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A place of great theatre and drama
Seaton Delaval may have been one of the architect Sir John Vanbrugh’s smallest country houses; but it was home to the larger than life Delaval family.
The house and surrounding landscape were in keeping with the style expected in Georgian society, yet behind the formality lies a story of theatrical mischief.
Known as the ‘Gay Delavals’ due to their high spirited and flamboyant lifestyle, an invitation to one of their parties was the hottest ticket in town. In an age notorious for extremes of behaviour, they stood apart as the most notorious of all Georgian partygoers and pranksters. Imagine awaking in the house to find your room “turned upside down” with furniture fixed to the ceiling.
Enter a world where an extraordinary lifestyle was acted out in the most colourful way. The Delavals loved a performance, staging events from rope dancers and sack races outdoors to masquerade balls and even their own theatrical productions, which earned rave reviews at the time.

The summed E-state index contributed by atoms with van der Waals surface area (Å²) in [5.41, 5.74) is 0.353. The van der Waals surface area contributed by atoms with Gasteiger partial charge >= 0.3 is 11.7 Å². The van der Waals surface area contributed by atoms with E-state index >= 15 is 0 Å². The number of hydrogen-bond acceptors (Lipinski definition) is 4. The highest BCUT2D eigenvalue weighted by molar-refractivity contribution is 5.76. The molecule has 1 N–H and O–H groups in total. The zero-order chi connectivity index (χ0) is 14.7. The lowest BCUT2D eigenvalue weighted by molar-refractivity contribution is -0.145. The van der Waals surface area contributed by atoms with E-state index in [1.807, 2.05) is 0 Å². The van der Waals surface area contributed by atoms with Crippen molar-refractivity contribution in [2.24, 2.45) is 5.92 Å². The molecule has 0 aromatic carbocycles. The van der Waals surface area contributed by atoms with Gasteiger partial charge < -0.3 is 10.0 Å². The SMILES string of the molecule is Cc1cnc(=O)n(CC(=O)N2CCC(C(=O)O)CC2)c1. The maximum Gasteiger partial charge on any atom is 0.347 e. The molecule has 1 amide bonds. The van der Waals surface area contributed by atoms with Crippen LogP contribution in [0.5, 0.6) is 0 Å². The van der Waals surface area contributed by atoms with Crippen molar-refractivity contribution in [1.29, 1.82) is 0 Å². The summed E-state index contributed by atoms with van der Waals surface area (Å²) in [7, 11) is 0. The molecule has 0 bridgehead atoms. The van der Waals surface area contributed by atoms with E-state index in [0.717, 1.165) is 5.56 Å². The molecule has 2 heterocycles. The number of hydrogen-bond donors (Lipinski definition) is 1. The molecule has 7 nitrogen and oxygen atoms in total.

Seaton Delaval Hall has moved from fortune to misfortune many times through the centuries and the story of its survival is as dramatic as any performance that could be staged. It still bears the scars of the fierce fires which almost condemned it to ruin two hundred years ago, but even today plays a major part in the history of the North East.
Join the party and enjoy the drama.
Did you see Seaton Delaval on More Tales from Northumberland? If so, you might have seen Brendan (to the right) the stonemason who is what you might call a 'star'.
If you would like to know more about Brendan and his work, now you can. Come along and meet him on site and see him doing what he does best.